The training started with one of the most successful slogans in the past 40 years: “We are the 99%!”
But who are the 99%? Have you ever thought that you were part of the 99%? What does it mean to be part of the 99%? Who are the 1%? Those and many other questions were answered after sharing in the 99% Spring Action Training, Dozens of trainings took place all around the country, getting together approximately 100,000 people concerned about the issues happening in our country. This included people who already are involved in some kind of social action or people who only want to know what this 99% concept is about.
The training included information about the origin of the 99% concept, the history of the economy break down and the history of the effectiveness of the Non-violent Direct Action.
The most moving moment of this training, from my point view, was to share our own concerns based in our own experiences, taking into account that we were a very diverse group, and that we have diversity of ethnicity, culture, economic background, language, religious beliefs and sexual orientation. In spite of all of that, we identified our similarities in the struggle and realized that every single one of the participants is trying hard to survive in this broken social and economic system.
Understanding that the people have the power to make changes without using violence is a huge accomplishment, putting it into action is the challenge.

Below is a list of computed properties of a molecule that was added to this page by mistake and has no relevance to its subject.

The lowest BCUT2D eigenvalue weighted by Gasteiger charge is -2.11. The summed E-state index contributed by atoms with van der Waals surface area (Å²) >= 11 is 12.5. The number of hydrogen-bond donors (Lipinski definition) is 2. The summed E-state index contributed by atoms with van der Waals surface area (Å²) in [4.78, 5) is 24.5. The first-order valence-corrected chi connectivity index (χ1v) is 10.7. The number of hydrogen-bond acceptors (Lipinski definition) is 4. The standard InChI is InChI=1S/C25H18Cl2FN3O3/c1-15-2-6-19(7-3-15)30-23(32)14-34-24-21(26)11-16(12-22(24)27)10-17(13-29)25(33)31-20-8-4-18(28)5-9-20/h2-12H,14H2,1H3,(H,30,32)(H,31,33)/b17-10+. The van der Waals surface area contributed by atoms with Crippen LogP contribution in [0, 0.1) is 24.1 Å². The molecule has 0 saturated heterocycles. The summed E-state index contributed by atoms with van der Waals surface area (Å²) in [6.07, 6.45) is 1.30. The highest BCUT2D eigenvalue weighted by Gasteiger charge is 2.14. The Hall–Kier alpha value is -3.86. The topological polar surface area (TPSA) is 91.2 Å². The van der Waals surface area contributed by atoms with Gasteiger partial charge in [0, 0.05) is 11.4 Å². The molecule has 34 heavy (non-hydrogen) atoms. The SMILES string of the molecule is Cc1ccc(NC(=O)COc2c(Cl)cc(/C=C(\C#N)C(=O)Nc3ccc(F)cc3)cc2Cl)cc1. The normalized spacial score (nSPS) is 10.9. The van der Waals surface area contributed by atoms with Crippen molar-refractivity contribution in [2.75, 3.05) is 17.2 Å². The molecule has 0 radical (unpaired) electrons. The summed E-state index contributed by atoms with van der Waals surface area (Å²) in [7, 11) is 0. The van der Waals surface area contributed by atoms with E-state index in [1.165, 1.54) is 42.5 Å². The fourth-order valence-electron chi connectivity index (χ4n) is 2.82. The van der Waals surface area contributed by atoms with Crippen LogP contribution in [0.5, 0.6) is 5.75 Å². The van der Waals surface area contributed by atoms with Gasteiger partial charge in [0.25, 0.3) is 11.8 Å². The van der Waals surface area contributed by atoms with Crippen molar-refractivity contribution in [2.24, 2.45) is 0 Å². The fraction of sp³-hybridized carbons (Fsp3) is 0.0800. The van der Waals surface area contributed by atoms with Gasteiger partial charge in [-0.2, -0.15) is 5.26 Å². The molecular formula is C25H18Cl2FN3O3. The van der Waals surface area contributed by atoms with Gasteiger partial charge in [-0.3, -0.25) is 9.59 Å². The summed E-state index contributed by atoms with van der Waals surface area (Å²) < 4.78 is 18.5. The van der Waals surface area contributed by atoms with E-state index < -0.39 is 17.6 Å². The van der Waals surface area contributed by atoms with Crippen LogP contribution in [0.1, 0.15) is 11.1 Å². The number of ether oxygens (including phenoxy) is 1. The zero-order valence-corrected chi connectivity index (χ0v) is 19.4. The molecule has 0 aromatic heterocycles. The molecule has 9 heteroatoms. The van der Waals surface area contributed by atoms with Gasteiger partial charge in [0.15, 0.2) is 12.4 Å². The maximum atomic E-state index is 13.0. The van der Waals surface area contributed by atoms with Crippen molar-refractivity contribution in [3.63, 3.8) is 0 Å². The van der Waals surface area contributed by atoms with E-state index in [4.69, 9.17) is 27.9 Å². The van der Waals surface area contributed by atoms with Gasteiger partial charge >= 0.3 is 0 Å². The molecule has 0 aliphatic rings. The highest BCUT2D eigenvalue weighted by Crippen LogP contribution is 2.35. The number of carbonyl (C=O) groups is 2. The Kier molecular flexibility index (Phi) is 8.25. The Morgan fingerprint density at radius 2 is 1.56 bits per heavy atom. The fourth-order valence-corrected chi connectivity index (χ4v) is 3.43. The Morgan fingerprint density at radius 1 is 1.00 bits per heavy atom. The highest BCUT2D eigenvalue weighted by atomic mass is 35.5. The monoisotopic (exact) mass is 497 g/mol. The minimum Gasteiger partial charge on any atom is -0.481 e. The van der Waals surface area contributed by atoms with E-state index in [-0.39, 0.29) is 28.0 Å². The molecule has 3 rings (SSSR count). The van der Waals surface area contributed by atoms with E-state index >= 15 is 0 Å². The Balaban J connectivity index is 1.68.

We, the people, take the challenge. We come out to speak like we did in the non-violent action of May 1st. In solidarity with Homelessness Organized for Power and Equality (H.O.P.E), a Mid-South Peace and Justice Center sponsored organization who’s members exclusively are people who currently or formerly have experienced homelessness.
The May 1st action highlighted the injustice that our state government has committed using the law SB2508 against people most affected by the inequality of our economy system, people who experience homelessness.
This law SB2508 makes it a Class A Misdemeanor to sleep on public property owned by the state. Criminalizing poverty is not a solution, but is a marginalization of those who are most in need. And we need to be aware of this as a community who cares, because there are in fact several laws, like the anti-immigration laws, that also are criminalizing those who are most in need among us.
What we need is education, not marginalization. What we need is to empower ourselves; to take charge of our country, our economy, our society and create justice through peace.
If you want to know more about this training or other trainings, please contact us at Mid-South Peace and Justice Center email@example.com or by email at
*Nuestros entrenamientos también están disponibles en Español*
Our trainings are also available in Spanish.